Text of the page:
Dennis Kennedy practices in the Intellectual Property and Information Technology Department at Thompson Coburn LLP in St. Louis, Missouri. He speaks and writes frequently the use of technology and the Internet in the practice of law. He was named the 2001 “TechnoLawyer of the Year” by the TechnoLawyer Community for his role in the use of technology in the practice of law. His articles are collected in the form of an “online book” at this site.
|Book Review of The Digital Practice of Law: A Practical Reference for Applying Technology Concepts to the Practice of Law, Fifth Edition, by Michael R. Arkfeld|
Several years ago, along with two friends, I spent two days making videos for online CLE presentations at the offices of LegalSpan in Phoenix. LegalSpan’s offices had a maze-like quality and it was difficult to navigate the various hallways to find the places we needed to be. Fortunately, at a major intersection of hallways stood a life-size standup photograph of Michael Arkfeld, who had also made some CLE videos for LegalSpan. For two days, we oriented ourselves and found the places we needed to be in relationship to the standup picture of Michael Arkfeld.
After reading the new edition of Arkfeld’s The Digital Practice of Law: A Practical Reference for Applying Technology Concepts to the Practice of Law, Fifth Edition (Law Partner Press 2001), I realized that it was very appropriate that we used Michael Arkfeld as our guide to point us in the right directions while we were at LegalSpan.
Arkfeld, with the new edition of his book, has created a comprehensive, one volume resource for lawyers and others in the legal profession on the application of technology to the practice of law. The book is encyclopedic in scope, covers a broad spectrum of issues and is filled with practical tips and advice for lawyers wanting to take advantage of current developments in legal technology.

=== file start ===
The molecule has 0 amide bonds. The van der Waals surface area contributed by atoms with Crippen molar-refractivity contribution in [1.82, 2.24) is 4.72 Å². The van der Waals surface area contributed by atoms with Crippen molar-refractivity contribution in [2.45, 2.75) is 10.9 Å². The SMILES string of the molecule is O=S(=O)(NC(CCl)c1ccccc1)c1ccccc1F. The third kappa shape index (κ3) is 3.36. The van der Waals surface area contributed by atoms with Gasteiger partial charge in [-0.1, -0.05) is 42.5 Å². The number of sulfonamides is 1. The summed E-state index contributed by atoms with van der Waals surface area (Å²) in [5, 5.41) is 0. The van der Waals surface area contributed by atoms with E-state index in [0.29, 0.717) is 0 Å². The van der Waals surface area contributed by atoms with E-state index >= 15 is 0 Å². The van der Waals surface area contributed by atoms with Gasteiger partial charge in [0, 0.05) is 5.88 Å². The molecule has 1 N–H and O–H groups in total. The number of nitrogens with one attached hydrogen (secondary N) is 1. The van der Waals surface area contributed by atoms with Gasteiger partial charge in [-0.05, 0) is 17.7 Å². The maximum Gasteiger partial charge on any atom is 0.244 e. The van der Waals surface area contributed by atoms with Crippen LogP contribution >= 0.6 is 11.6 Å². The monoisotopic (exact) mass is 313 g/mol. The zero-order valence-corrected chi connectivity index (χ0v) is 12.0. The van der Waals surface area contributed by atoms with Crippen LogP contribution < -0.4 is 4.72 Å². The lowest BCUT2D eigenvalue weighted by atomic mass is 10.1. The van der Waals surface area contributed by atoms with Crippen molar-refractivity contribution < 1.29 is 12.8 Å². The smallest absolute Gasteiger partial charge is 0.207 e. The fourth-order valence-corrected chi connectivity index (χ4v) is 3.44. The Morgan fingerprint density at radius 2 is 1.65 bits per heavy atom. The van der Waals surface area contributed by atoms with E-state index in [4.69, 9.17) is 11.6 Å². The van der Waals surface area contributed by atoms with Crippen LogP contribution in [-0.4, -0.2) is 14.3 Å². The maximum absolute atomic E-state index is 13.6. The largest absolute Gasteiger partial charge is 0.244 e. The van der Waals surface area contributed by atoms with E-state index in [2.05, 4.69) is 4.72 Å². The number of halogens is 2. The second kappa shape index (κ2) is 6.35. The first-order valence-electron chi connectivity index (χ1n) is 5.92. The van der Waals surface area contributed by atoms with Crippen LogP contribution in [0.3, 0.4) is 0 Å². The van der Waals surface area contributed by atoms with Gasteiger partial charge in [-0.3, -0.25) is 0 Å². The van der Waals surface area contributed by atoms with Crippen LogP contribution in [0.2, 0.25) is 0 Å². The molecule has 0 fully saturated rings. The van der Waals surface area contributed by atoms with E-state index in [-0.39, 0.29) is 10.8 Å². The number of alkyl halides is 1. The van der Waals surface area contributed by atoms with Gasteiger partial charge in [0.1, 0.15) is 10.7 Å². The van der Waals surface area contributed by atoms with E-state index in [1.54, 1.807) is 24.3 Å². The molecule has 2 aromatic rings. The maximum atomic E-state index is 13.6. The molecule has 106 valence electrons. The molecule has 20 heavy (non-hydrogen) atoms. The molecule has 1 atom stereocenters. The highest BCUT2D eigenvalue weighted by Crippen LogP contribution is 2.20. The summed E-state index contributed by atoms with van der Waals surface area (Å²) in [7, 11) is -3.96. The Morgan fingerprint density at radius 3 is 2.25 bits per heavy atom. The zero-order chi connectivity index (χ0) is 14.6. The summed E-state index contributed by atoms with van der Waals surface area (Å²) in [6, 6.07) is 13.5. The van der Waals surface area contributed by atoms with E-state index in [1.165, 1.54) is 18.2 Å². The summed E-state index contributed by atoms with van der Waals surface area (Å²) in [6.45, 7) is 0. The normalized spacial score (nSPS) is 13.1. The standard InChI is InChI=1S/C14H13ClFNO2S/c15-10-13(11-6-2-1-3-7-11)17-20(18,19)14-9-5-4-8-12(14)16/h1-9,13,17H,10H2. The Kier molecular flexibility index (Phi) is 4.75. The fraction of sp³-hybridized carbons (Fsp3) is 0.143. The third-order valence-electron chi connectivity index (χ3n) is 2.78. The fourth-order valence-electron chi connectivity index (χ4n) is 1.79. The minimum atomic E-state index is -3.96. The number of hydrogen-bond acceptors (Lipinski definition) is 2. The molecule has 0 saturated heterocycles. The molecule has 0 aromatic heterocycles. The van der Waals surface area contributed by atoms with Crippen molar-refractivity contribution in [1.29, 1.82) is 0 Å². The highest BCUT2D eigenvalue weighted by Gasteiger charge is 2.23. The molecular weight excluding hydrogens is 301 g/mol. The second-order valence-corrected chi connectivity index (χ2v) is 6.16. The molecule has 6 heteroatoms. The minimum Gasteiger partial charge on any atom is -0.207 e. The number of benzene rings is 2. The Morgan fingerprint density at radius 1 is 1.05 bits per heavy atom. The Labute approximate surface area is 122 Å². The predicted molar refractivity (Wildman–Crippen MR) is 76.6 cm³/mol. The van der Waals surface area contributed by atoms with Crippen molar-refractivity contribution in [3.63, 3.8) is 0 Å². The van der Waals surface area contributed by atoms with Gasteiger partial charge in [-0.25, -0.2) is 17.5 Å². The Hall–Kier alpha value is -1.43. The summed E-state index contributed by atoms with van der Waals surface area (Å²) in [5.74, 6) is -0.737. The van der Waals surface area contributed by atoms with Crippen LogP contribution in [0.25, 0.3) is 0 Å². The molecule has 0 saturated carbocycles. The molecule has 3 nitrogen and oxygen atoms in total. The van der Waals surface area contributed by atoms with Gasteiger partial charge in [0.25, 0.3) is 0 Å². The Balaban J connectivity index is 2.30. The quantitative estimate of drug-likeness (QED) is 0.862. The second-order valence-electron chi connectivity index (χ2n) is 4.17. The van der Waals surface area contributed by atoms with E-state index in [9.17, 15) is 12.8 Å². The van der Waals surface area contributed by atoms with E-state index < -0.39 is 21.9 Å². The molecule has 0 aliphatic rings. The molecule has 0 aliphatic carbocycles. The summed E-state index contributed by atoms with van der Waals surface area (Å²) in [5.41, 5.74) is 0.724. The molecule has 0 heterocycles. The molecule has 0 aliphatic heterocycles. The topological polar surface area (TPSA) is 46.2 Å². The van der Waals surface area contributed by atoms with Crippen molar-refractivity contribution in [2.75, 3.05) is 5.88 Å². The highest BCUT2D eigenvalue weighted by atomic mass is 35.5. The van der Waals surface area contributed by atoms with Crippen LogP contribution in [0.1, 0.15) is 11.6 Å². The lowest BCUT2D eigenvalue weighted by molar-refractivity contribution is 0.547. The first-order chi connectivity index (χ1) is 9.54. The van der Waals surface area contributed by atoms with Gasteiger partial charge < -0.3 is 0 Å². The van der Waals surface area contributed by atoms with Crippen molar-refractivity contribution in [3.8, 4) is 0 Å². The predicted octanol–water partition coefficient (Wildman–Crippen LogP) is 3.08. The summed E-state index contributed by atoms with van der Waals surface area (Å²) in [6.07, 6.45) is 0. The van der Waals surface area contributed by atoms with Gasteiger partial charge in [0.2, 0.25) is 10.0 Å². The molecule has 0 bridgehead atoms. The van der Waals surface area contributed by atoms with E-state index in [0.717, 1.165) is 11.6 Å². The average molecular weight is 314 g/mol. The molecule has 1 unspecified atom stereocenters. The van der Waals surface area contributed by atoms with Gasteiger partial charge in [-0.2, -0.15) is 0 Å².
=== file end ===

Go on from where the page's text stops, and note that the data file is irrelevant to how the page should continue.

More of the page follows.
For me, one of the great strengths of the book is Arkfeld’s frequent listing of practical tips and relevant questions about various technologies and technology issues. Arkfeld’s tips are always practical, productive and, at times, profound. For example, his aphoristic advice to “focus on the work, not the software” should be emblazoned in front of any lawyer or law firm trying to select appropriate software.
It struck me, while reading the section on how to select a technology committee, that one of the smartest things a law firm might do would be to hand out a copy of Arkfeld’s book to every member of the firm’s technology committee, especially to new additions to the committee. The book does an excellent job of covering the entire range of basic technology concepts and applications, and providing ways to think about technology in the practice. Reading the book would give members of a technology committee a solid foundation for making good decisions.
The highlights of the book — and this is not surprising since Arkfeld is a litigator — are the excellent chapters on managing litigation information using technology and on using multimedia in legal proceedings. The chapter on managing information is a blueprint for handling the variety of information involved in litigation and provides a comprehensive, practical approach to this process, along with many useful tips. Any law firm or lawyer considering litigation management software or developing litigation management strategies would be well advised to read Arkfeld’s discussion of this subject.
Similarly, the chapter on using multimedia in a trial setting is full of practical tips that will benefit both lawyers considering whether to use multimedia in a courtroom for the first time and those lawyers who already have significant experience. By the end of this chapter, I had the feeling that Arkfeld would be a very difficult opponent in the courtroom.
Other strong parts of the book include Arkfeld’s explanation of database management systems and his recommendations on making technology decisions in a law firm.
While Arkfeld makes an admirable attempt to be comprehensive, and his book is almost encyclopedic in scope, any print publication on technology, almost by definition, will be somewhat out of date by the time it is printed, especially on hardware issues. Every now and then you’ll find a reference or two in the book that seems dated, but the strength of the book is that Arkfeld’s approach to the subject emphasizes practical tips and important questions for decision-making and that approach keeps the discussion relevant.
I’m very impressed with this book. While, because of its focus, the book probably has more benefit to litigators than to non-litigators, it is a very significant addition to the literature on use of technology in the practice of law. As I mentioned, firms with technology committees should consider giving this book to committee members as a basic textbook to help them to get up to speed on technology issues and decision making. Small firms and solo attorneys will find this a very useful single volume resource on the subject. If trying to find your way through the world of legal technology too often seems like a trek through the wilderness, you will want to have Michael Arkfeld as a guide and keep his book handy.